, Volume 51, Issue 9, pp 1570-1573
Date: 08 Jul 2008

Is blockade of vascular endothelial growth factor beneficial for all types of diabetic retinopathy?

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The pathophysiology of diabetic retinopathy leads to the clinical findings of increased retinal vascular permeability and progressive retinal ischaemia, and vascular endothelial growth factor (VEGF) has been identified as a key mediator in diabetic retinopathy. Loss of vision is most commonly a direct or indirect sequela of VEGF-mediated pathology, with ischaemia and/or oedema, retinal neovascularisation, vitreous haemorrhage and traction retinal detachment. Laser photocoagulation has been the standard of care in the treatment of both diabetic macular oedema (DMO) and proliferative diabetic retinopathy (PDR), and has been documented as reducing visual loss [1, 2]. In the Early Treatment Diabetic Retinopathy Study (ETDRS), laser treatment for PDR reduced the incidence of severe vision loss by 50%, and laser treatment for DMO reduced the incidence of moderate visual loss by 50% [2]. Although benefits were statistically significant, visual gains were limited.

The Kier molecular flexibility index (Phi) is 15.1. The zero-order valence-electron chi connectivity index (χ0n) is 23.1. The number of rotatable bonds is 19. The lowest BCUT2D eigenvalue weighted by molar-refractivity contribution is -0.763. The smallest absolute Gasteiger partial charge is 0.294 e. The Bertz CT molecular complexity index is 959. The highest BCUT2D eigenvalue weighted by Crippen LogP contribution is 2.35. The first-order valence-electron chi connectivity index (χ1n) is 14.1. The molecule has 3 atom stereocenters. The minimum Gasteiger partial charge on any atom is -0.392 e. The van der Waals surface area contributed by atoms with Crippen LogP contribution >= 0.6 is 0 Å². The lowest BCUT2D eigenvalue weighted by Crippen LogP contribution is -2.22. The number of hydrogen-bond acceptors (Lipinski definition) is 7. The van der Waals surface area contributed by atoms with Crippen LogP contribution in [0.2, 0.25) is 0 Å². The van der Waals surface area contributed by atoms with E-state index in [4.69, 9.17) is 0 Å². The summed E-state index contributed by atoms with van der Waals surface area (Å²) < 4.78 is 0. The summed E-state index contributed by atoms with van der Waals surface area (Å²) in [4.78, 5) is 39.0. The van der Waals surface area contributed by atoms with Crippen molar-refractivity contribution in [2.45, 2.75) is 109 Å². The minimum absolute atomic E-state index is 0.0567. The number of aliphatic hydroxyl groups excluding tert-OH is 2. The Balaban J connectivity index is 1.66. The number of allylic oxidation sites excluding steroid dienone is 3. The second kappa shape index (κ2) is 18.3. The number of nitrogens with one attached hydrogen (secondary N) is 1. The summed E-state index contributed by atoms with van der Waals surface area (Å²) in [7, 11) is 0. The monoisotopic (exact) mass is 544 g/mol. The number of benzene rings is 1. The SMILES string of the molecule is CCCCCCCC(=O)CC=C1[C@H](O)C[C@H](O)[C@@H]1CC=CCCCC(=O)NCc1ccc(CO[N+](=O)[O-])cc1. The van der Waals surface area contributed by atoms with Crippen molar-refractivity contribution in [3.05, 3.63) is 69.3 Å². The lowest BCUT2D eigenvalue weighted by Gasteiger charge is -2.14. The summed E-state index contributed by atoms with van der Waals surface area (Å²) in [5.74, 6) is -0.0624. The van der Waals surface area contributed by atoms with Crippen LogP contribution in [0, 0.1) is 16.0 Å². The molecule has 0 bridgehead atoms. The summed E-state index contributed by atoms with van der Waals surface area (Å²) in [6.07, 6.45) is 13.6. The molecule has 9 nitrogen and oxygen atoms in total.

Thus, there is clearly a need ...